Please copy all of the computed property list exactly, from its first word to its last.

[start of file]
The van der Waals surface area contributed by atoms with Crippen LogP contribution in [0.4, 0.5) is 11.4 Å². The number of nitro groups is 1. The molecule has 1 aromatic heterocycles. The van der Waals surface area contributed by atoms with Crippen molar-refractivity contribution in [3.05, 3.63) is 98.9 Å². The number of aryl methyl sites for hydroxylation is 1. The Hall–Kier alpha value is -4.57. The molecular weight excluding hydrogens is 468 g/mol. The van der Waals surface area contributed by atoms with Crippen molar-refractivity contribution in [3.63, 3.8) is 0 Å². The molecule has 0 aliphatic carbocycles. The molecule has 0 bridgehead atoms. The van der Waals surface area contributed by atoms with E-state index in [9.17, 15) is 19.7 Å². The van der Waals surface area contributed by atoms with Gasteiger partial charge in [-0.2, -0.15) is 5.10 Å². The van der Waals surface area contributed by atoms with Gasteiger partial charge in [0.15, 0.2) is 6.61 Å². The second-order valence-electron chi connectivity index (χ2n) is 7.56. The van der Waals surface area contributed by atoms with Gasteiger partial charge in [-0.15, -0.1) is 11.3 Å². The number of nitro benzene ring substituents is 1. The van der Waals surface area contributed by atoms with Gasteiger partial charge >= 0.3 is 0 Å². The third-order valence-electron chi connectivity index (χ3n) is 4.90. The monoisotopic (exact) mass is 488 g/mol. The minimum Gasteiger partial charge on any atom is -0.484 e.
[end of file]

The van der Waals surface area contributed by atoms with Crippen LogP contribution in [0.4, 0.5) is 11.4 Å². The number of nitro groups is 1. The molecule has 1 aromatic heterocycles. The van der Waals surface area contributed by atoms with Crippen molar-refractivity contribution in [3.05, 3.63) is 98.9 Å². The number of aryl methyl sites for hydroxylation is 1. The Hall–Kier alpha value is -4.57. The molecular weight excluding hydrogens is 468 g/mol. The van der Waals surface area contributed by atoms with Crippen molar-refractivity contribution in [3.63, 3.8) is 0 Å². The molecule has 0 aliphatic carbocycles. The molecule has 0 bridgehead atoms. The van der Waals surface area contributed by atoms with E-state index in [9.17, 15) is 19.7 Å². The van der Waals surface area contributed by atoms with Gasteiger partial charge in [-0.2, -0.15) is 5.10 Å². The van der Waals surface area contributed by atoms with Gasteiger partial charge in [0.15, 0.2) is 6.61 Å². The second-order valence-electron chi connectivity index (χ2n) is 7.56. The van der Waals surface area contributed by atoms with Gasteiger partial charge in [-0.15, -0.1) is 11.3 Å². The number of nitro benzene ring substituents is 1. The van der Waals surface area contributed by atoms with Gasteiger partial charge >= 0.3 is 0 Å². The third-order valence-electron chi connectivity index (χ3n) is 4.90. The monoisotopic (exact) mass is 488 g/mol. The minimum Gasteiger partial charge on any atom is -0.484 e.